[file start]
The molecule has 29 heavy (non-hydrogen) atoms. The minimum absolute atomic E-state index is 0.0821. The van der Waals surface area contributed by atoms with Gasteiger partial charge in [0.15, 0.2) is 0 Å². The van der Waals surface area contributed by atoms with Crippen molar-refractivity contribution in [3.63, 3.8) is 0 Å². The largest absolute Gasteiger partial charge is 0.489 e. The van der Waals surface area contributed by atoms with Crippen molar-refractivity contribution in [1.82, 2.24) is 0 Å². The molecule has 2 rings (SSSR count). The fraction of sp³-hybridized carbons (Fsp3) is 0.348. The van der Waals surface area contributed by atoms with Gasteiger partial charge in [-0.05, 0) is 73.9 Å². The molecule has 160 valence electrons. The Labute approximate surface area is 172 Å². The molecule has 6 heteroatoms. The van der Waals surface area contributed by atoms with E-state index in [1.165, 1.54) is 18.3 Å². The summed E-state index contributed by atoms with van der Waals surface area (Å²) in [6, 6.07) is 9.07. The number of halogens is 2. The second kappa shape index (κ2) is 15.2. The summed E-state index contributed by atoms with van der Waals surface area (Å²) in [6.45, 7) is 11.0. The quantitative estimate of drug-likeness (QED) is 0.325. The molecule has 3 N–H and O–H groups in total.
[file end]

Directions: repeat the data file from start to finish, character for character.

The molecule has 29 heavy (non-hydrogen) atoms. The minimum absolute atomic E-state index is 0.0821. The van der Waals surface area contributed by atoms with Gasteiger partial charge in [0.15, 0.2) is 0 Å². The van der Waals surface area contributed by atoms with Crippen molar-refractivity contribution in [3.63, 3.8) is 0 Å². The largest absolute Gasteiger partial charge is 0.489 e. The van der Waals surface area contributed by atoms with Crippen molar-refractivity contribution in [1.82, 2.24) is 0 Å². The molecule has 2 rings (SSSR count). The fraction of sp³-hybridized carbons (Fsp3) is 0.348. The van der Waals surface area contributed by atoms with Gasteiger partial charge in [-0.05, 0) is 73.9 Å². The molecule has 160 valence electrons. The Labute approximate surface area is 172 Å². The molecule has 6 heteroatoms. The van der Waals surface area contributed by atoms with E-state index in [1.165, 1.54) is 18.3 Å². The summed E-state index contributed by atoms with van der Waals surface area (Å²) in [6, 6.07) is 9.07. The number of halogens is 2. The second kappa shape index (κ2) is 15.2. The summed E-state index contributed by atoms with van der Waals surface area (Å²) in [6.45, 7) is 11.0. The quantitative estimate of drug-likeness (QED) is 0.325. The molecule has 3 N–H and O–H groups in total.